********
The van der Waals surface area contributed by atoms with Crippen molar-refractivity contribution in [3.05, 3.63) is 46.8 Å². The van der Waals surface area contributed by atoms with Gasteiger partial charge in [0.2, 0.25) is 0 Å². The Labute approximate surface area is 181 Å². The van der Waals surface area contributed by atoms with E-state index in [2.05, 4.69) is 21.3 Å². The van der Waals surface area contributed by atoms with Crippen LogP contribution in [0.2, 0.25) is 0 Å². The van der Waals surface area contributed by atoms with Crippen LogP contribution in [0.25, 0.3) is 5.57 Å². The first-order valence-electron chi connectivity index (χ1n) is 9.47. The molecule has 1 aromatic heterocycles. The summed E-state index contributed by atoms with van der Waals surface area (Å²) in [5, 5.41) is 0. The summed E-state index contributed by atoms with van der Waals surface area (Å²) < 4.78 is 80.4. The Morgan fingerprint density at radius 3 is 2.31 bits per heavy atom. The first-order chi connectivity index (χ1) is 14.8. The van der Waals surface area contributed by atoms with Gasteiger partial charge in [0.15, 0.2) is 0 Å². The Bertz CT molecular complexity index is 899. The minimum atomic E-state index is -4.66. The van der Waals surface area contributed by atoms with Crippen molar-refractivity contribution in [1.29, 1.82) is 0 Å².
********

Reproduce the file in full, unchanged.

The van der Waals surface area contributed by atoms with Crippen molar-refractivity contribution in [3.05, 3.63) is 46.8 Å². The van der Waals surface area contributed by atoms with Gasteiger partial charge in [0.2, 0.25) is 0 Å². The Labute approximate surface area is 181 Å². The van der Waals surface area contributed by atoms with E-state index in [2.05, 4.69) is 21.3 Å². The van der Waals surface area contributed by atoms with Crippen LogP contribution in [0.2, 0.25) is 0 Å². The van der Waals surface area contributed by atoms with Crippen LogP contribution in [0.25, 0.3) is 5.57 Å². The first-order valence-electron chi connectivity index (χ1n) is 9.47. The molecule has 1 aromatic heterocycles. The summed E-state index contributed by atoms with van der Waals surface area (Å²) in [5, 5.41) is 0. The summed E-state index contributed by atoms with van der Waals surface area (Å²) < 4.78 is 80.4. The Morgan fingerprint density at radius 3 is 2.31 bits per heavy atom. The first-order chi connectivity index (χ1) is 14.8. The van der Waals surface area contributed by atoms with Gasteiger partial charge in [0.15, 0.2) is 0 Å². The Bertz CT molecular complexity index is 899. The minimum atomic E-state index is -4.66. The van der Waals surface area contributed by atoms with Crippen molar-refractivity contribution in [1.29, 1.82) is 0 Å².